Photo: Protesters hold a banner saying ‘we want Mass’ outside Saint Sulpice Church in Paris November 13 (Anadolu Agency via Getty Images)
A French bishop has criticised the Catholic uproar against the COVID public Mass ban in the country, lamenting that “it does not send the right signal for our Church”.
– Instead of demonstrating against restrictions, Catholics should take World Day of the Poor as “opportunity… to understand where we are called”
“I share their sadness and disappointment but for all that I do not support their initiative”, Pierre-Yves Michel, the bishop of the Valence diocese in the south of France, told La Croix November 14 of the protesters with whom he met who were planning demonstrations against the restrictions for this weekend.
Of the growing protest movement against the Mass ban during France’s second lockdown – which began November 2 and is due to last until at least December 1 – Michel added that “I think it does not send the right signal for our Church, which, in my opinion, should take the path of service rather than that of confrontation”.
“I would prefer Catholics to show that they are bearing their share of suffering in these difficult times and that they are overcoming this feeling of injustice”, the bishop said.
Referring to the World Day of the Poor that was celebrated this Sunday in the midst of the demonstrations, Michel said “I believe that we should see it as a sign and an opportunity for Christians to understand where we are called”.
– “The situation is serious… that’s why we accept this temporary limitation of our freedom of worship”
The Bishop of Valence acknowledged that Catholics unhappy about the ban “express something faithful and beautiful” in their opposition to the restrictions and in their desire to return to in-person worship. “This sincerity is real”, he recognised.
Nonetheless, Michel said, “I tried to show them another perspective”: that “on the health level, the situation is serious and that explains why we accept this temporary limitation of our freedom of worship”.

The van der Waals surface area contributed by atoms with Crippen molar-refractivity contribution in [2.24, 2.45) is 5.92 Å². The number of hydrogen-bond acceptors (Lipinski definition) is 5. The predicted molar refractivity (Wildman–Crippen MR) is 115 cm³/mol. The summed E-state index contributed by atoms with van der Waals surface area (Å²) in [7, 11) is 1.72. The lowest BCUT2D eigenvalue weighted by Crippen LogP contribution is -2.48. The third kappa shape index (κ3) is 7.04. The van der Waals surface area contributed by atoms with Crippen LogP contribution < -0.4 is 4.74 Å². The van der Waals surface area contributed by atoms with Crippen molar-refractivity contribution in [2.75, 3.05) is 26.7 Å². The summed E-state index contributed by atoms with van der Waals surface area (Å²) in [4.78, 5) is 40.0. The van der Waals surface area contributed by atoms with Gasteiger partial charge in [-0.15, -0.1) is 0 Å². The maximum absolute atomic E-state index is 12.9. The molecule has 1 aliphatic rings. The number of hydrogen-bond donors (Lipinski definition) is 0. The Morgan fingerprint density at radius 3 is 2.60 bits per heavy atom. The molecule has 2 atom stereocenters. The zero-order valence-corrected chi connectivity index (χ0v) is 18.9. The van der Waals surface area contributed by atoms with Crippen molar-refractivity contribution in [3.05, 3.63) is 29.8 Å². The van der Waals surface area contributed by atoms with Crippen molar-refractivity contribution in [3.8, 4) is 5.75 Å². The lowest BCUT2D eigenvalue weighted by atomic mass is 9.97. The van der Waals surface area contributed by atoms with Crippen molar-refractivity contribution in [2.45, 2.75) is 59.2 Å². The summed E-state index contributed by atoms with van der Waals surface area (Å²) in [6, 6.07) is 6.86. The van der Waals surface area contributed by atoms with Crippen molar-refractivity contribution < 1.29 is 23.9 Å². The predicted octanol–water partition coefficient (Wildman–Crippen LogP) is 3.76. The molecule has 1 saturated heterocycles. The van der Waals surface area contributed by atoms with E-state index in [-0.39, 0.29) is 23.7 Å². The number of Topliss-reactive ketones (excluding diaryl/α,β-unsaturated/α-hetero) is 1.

The bishop also questioned whether the protests were not out of proportion since the demonstrators “know that I am vigilant and clear in my dialogue with the authorities” about returning to in-person Masses.
“Discussions continue between the religions and the State – it is important to underline this”, Michel stressed in that sense.
He added that yet another argument against the anti-Mass ban protests is that “access to the sacraments is not as limited as during the first confinement”, which lasted in France from March to May.
Though public liturgies are not permitted during the second lockdown, churches will remain open and Michel said that he was making sure as a bishop and in concert with his priests that there are “fixed times for confession [and] times of adoration”. “On an individual basis, upon request, it is possible to receive the Eucharist”, he added.
– A calling to follow Christ, “who accepted injustices and walked resolutely towards the Passion”
Turning to the broader lessons the Church can learn from the pandemic, Bishop Michel encouraged Catholics to look past the “suffering” and the “incomprehension” and to ask themselves “important questions”, such as: “How can we situate ourselves as Christians with our convictions in a world that is no longer Christian?”
Michel said that question is emerging with the COVID situation “in a context that is already sensitive for some Catholics, who believe they perceive a disregard for spirituality on the part of civil authorities in general”.
But he added that answers to Christian identity in the France of pandemic times, and beyond, must necessarily begin from the place to which as a bishop he said he tries to the point the faithful: that is, “the way of Christ, who accepted injustices and walked resolutely towards the Passion”.